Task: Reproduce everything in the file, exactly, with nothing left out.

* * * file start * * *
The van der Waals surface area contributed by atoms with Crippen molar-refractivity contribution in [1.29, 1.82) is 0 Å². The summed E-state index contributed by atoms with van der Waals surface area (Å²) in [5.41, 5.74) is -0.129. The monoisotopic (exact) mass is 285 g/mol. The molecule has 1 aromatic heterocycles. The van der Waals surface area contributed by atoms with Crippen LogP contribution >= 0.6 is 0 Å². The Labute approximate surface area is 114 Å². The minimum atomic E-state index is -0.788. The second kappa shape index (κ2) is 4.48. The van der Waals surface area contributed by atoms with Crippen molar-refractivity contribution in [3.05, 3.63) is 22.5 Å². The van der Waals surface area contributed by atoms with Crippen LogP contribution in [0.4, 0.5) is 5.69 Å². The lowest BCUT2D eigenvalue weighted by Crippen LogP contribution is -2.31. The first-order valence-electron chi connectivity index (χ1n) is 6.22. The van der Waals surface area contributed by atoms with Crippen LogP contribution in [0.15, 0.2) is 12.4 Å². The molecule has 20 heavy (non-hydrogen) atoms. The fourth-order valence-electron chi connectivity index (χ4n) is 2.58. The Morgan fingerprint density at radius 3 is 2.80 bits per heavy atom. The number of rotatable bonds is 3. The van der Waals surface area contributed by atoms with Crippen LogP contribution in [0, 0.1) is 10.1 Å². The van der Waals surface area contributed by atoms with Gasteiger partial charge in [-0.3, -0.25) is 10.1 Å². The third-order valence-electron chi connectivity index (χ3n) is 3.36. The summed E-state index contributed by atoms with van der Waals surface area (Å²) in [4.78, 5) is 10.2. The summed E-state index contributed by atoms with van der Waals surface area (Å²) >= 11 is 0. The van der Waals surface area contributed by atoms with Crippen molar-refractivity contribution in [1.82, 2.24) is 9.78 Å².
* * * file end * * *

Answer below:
The van der Waals surface area contributed by atoms with Crippen molar-refractivity contribution in [1.29, 1.82) is 0 Å². The summed E-state index contributed by atoms with van der Waals surface area (Å²) in [5.41, 5.74) is -0.129. The monoisotopic (exact) mass is 285 g/mol. The molecule has 1 aromatic heterocycles. The van der Waals surface area contributed by atoms with Crippen LogP contribution >= 0.6 is 0 Å². The Labute approximate surface area is 114 Å². The minimum atomic E-state index is -0.788. The second kappa shape index (κ2) is 4.48. The van der Waals surface area contributed by atoms with Crippen molar-refractivity contribution in [3.05, 3.63) is 22.5 Å². The van der Waals surface area contributed by atoms with Crippen LogP contribution in [0.4, 0.5) is 5.69 Å². The lowest BCUT2D eigenvalue weighted by Crippen LogP contribution is -2.31. The first-order valence-electron chi connectivity index (χ1n) is 6.22. The van der Waals surface area contributed by atoms with Crippen LogP contribution in [0.15, 0.2) is 12.4 Å². The molecule has 20 heavy (non-hydrogen) atoms. The fourth-order valence-electron chi connectivity index (χ4n) is 2.58. The Morgan fingerprint density at radius 3 is 2.80 bits per heavy atom. The number of rotatable bonds is 3. The van der Waals surface area contributed by atoms with Crippen LogP contribution in [0, 0.1) is 10.1 Å². The van der Waals surface area contributed by atoms with Gasteiger partial charge in [-0.3, -0.25) is 10.1 Å². The third-order valence-electron chi connectivity index (χ3n) is 3.36. The summed E-state index contributed by atoms with van der Waals surface area (Å²) in [4.78, 5) is 10.2. The summed E-state index contributed by atoms with van der Waals surface area (Å²) >= 11 is 0. The van der Waals surface area contributed by atoms with Crippen molar-refractivity contribution in [1.82, 2.24) is 9.78 Å².